Suffocated Amazon is a I special coverage of Brazilian Amazon fires and deforestation over 2020 dry season (specially August – October). The project has three main fronts that, together, inform the public about the serious crisis taking place in the Amazon. An interactive map with real-time visualization of Amazon fires and automated analysis revealing what are the most critical areas burning. Over the map, a layer of geolocated stories, produced by local journalists, reporting and contextualizing the degradation observed via satellite from the ground. And, a Twitter robot which sends fire alerts on the most critical Conservation Units and Indigenous
As the project was an extensive coverage along the fire season, which lasted almost 5 months in total, there were several impacts on our audience, and the results show it helped to improve understanding of the fires related to deforestation by our readers and the new readers that came with the project. And also helped them to understand on a regular basis since they could see every day where the fires were, how many they were, and then see the context of what was happening.
Besides the platform originally designed for the project on our website, several stories were published by DW Brazil (which became a re-publisher partner of the project), broadening the audience reach, and also by several national and local outlets in an organic way.
We also had a lot of feedback from environmental and local community organizations, especially indigenous organizations which shared a lot of our reports and posts on social media.
About change of laws or policies, I highlight one of our stories, in Acre state, that reported how the buffer zone of National Park Serra do Divisor was burning more than usual, driven by a bill that intends to weaken the protection of the conservation unity so to make possible the construction of a road that, guided by the intention of draining soybeans to the Pacific, intends to divide the park in half, disrespecting the traditional communities that live there and have not been heard in the process. After our report, the Public Ministry of Acre filed an appeal, citing our report as a source, and requesting the suspension of the construction process till at least the affected communities were duly consulted. The process is still going on.
We used several tools and techniques for grabbing the Nasa satellite data, building our own fire database from it, cleaning it, and cross-referencing the fires data with geospatial information (indigenous lands, conservations units, municipalities, estates, and biomes) in order to be able to spatially analyze it and create geo-data visualizations from it and, later, to build the Twitter robot with these same data (and some other specific analyzes). The programming was done mostly in Python, the pre-processing of the geospatial data in QGis/Google Sheet,s and the automated maps were created in Mapbox, and updated daily through the Mapbox API upload.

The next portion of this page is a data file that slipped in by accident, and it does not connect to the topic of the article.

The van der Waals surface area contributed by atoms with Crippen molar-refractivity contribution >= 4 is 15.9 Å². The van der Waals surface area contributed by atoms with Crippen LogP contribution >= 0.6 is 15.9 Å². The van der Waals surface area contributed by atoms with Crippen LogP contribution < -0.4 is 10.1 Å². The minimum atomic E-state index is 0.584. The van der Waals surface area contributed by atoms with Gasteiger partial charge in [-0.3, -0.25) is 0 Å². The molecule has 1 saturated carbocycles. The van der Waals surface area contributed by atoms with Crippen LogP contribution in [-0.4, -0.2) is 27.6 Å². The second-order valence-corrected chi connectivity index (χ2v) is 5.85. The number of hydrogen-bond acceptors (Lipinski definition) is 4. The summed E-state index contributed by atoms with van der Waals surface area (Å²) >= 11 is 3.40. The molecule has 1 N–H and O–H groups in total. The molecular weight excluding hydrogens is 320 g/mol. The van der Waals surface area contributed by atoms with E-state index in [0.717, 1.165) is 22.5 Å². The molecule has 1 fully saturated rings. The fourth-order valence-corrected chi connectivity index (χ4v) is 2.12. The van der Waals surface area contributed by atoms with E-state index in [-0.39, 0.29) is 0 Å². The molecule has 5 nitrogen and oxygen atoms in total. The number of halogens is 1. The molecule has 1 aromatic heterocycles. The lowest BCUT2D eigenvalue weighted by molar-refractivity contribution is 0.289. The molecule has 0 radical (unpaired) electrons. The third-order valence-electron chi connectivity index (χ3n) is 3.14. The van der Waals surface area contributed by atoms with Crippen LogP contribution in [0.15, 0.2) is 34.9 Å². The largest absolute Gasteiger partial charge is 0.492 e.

The workflow happens as follow:
1. We pre-process data from NASA/FIRMS fires and the territorial limits of the municipalities, states and protected areas in the Legal Amazon.
2. Every day, we update this data with new information that we capture from NASA/FIRMS databases.
3. With the updated data we create GeoJSON and MbTiles files that are then sent to Mapbox.
4. From the data and maps styled in Mapbox, we generate the layer maps shown on the special project page and the threads that are published daily on Twitter.
All the code is open-source and we have it documented here: https://github.com/RodrigoMenegat/amazonia-sufocada/blob/master/README.md
What was the hardest part of this project?
The hardest technical part of the project had to do with the satellite data definition. We were almost done publishing the automated fire map in August when the reference satellite used by the Brazilian National Space Agency as a reference (the Aqua satellite, from Nasa) presented technical problems and the publication of data was suspended by NASA.
Because of this, we had to not only to develop our database from scratch but also deepen our understanding of the different satellites and the differences in capturing fire alerts among them, starting a fruitful content partnership with the Brazilian National Space Agency (Inpe).
As we decided to continue the project with another satellite that had more resolution and a longer life span (the Suomi-NPP/VIIRS instrument), the amount of active fire captured was much larger than the official reference satellite. With this, we had two additional challenges: explain in the reports and in the Twitter robot which was the data used, why they were so much more fire alerts than those usually published, and also deal with the large amount of data generated. The fire season ended up with more than 1 million hot spots recorded by the S-NPP satellite in the Amazon, all these geolocated points, updated daily on our map server, were not always usually handled by Mapbox and we had to develop codes to handle this automatically and show all the points in the map.
On the other hand, reporting locally during the pandemic found all the restrictions journalism was submitted this past year, and most of the reports, which covered traditional and isolated communities, had to be done remotely. Thus, it was harder than the pre-pandemic scenarios to get the communities’ reports in order to understand on the ground basis what we’re monitoring by satellite imagery.
What can others learn from this project?
One thing other journalists could learn from this project is the impact on environmental narratives of what we call geo-journalism, the connection between Earth Sciences/geo-spatial data journalistic stories. I believe by being a broad coverage, which was mainly looking at satellite data and their spatial distribution to frame the reports, brought all together this strong element of our production: data connected to the stories, also made from them.